5. Will Butler permalink
    October 22, 2010 9:56 PM

    I also am quite a fan of this post and thought that it was a great point to bring up. I have in the past, quite ignorantly, used the word “machiavellian” in political conversations, despite the fact that I had actually never read Machiavelli. After reading Machiavelli, I now have gained a deeper respect and understanding of his viewpoints. I very much appreciated his focus on political realities and strategy in contrast to Socrates and others who we have read who are very much concerned with political idealism.

  6. yequan permalink
    November 7, 2010 12:07 AM

    Why I just find the article now?
    The video is enlightening that it is possible that Machiavelli might just act like a scholar and objectively write down what he observe and the conclusion he found out. Although some of his words in Prince sounds kind of nasty, his opinion fists the rules in that era.

  7. Melissa Glassman permalink
    November 8, 2010 12:56 PM

    I very much enjoyed Mr. Rushdie’s comment that Machiavelli was just illustrating what he observed and not what he wanted to take place. “This is the classic case of shooting the messenger, when in reality he (Machiavelli) just understood the nature of power and explained is through his writings”.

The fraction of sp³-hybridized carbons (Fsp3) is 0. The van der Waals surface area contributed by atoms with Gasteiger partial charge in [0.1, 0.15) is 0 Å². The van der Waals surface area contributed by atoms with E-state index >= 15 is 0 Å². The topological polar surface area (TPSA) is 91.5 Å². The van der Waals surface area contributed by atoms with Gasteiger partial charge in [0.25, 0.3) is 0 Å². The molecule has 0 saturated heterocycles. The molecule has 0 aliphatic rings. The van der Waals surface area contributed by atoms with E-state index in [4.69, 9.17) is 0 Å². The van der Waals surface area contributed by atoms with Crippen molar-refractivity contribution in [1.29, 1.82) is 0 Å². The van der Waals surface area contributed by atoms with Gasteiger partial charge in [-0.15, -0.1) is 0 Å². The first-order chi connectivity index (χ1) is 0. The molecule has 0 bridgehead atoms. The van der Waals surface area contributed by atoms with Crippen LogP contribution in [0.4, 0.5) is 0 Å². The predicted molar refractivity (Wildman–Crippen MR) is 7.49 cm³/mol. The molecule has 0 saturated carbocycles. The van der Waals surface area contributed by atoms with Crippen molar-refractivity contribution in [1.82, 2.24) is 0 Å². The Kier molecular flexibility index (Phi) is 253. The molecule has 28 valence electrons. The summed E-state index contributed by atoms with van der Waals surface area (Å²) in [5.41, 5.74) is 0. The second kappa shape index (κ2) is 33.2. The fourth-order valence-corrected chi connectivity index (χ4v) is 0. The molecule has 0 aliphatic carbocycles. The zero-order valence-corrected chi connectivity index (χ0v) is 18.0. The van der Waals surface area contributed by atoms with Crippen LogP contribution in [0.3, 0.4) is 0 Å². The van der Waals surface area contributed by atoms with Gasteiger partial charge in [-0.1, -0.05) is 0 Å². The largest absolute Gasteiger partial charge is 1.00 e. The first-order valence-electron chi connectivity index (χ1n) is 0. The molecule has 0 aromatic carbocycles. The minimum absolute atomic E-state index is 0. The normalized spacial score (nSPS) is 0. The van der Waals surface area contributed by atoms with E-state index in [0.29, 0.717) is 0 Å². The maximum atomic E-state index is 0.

It is strange to think that someone in disagreement with such a way of utilizing power would choose to devote pages and pages to its explanation; however, I can now understand why he would have done so. Certainly, we will never be sure if Machiavelli was or was not Machivellian; however we can study his papers and make assertions based on the way he chooses to write and describe the government of his time. It is extremely intriguing to ponder the points Mr. Rushdie makes throughout this shot clip. He asserts that Machiavelli was a sweet man who chose to explain the happenings to others who were ignorant to them. This video has truly made me questions my initial opinion of Machiavelli’s The Prince.